There’s a fairly obvious correlation between talent and success, but there are a great number of examples when great potential yielded fairly awful results. That certainly wasn’t the case with the outstanding debut record from progressive death metal act Alkaloid, who broke off from Obscura, Aborted, and Dark Fortress to craft a rather striking vision of sci-fi prog metal. The Malkuth Grimoire was like addicting candy to music and literature nerds, so it stands to reason that their follow-up should offer up more of the same, right?
Fortunately, Liquid Anatomy finds a way to elevate the group’s strengths and fix the very few weaknesses into a rather stunning collection of complex and interconnected metal that is as riveting as it is thought-provoking. However, and this gets to a large part of Alkaloid’s core talent and success, where this second outing succeeds in spades is the band’s ability to make truly challenging music seem so effortless and magnificently catchy. “As Decreed by Laws Unwritten” features some hilariously technical rhythmic patterns, but the central riffs and melodies – along with a Cthulhu-sized bridge – manage to lodge themselves deep into your brain right away. In fact, each song on the record contains a whole host of moments that grab you more firmly than a Facehugger in space, with just enough eerie alien melodies to ensure you know something is off-kilter. “Azagthoth” is the perfect encapsulation for how Liquid Anatomy plays with the familiar and the foreign to wonderful effect.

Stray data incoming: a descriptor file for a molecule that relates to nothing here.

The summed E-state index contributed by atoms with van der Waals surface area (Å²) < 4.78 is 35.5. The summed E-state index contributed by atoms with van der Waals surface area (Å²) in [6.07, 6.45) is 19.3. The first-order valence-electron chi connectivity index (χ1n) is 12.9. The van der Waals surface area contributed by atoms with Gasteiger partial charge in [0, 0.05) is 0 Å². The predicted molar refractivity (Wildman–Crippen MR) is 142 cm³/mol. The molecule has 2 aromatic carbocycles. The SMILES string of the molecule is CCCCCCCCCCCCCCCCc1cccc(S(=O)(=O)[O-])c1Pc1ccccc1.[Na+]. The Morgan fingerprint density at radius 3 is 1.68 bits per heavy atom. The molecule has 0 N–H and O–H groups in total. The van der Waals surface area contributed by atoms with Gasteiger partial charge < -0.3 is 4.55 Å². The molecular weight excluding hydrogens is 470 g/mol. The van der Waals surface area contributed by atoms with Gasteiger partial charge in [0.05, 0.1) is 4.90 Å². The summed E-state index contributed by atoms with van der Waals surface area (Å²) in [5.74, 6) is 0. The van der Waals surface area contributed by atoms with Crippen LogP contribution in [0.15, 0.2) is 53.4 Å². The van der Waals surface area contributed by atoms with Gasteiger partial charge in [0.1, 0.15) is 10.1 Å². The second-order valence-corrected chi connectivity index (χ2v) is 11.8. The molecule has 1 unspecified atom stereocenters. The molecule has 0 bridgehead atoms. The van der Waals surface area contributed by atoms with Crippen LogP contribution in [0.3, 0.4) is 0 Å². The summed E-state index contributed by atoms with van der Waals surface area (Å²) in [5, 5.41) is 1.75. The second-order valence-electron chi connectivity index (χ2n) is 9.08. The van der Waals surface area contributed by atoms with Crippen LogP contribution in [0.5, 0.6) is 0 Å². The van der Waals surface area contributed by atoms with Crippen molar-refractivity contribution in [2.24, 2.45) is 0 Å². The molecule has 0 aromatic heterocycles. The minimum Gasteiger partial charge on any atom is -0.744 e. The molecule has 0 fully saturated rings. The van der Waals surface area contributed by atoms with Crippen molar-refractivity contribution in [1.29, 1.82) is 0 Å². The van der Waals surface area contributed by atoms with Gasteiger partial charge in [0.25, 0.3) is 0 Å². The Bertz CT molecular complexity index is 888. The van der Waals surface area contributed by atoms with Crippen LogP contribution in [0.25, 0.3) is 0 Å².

In total, Alkaloid’s second release tweaks the band’s formula, leaning a bit heavier towards the prog elements this time; it’s much like Yes or Rush trying to write a Morbid Angel record. That weird concept gets at why Liquid Anatomy shouldn’t work – it’s too weird and catchy to be a prog death record, and it’s too heavy and trippy to please traditionalists. Instead, you’re left with a stunning collection of the patently absurd that manifests itself as a cohesive and incredible whole. Alkaloid have managed to leapfrog any heightened expectations by doing what they wanted rather than playing it safe. Sure, you could nitpick and say that “Rise of the Cephalopds” doesn’t need to be nearly 20-minutes (but there’s at least 17 minutes of essentials), or that the title track leans a little too far into Pink Floydian-isms (which is what makes the song, in my estimation). However, it’s all rather minor. Liquid Anatomy is a masterpiece of modern prog metal, another wonderful achievement from a band who continue to hurdle over their own high expectations.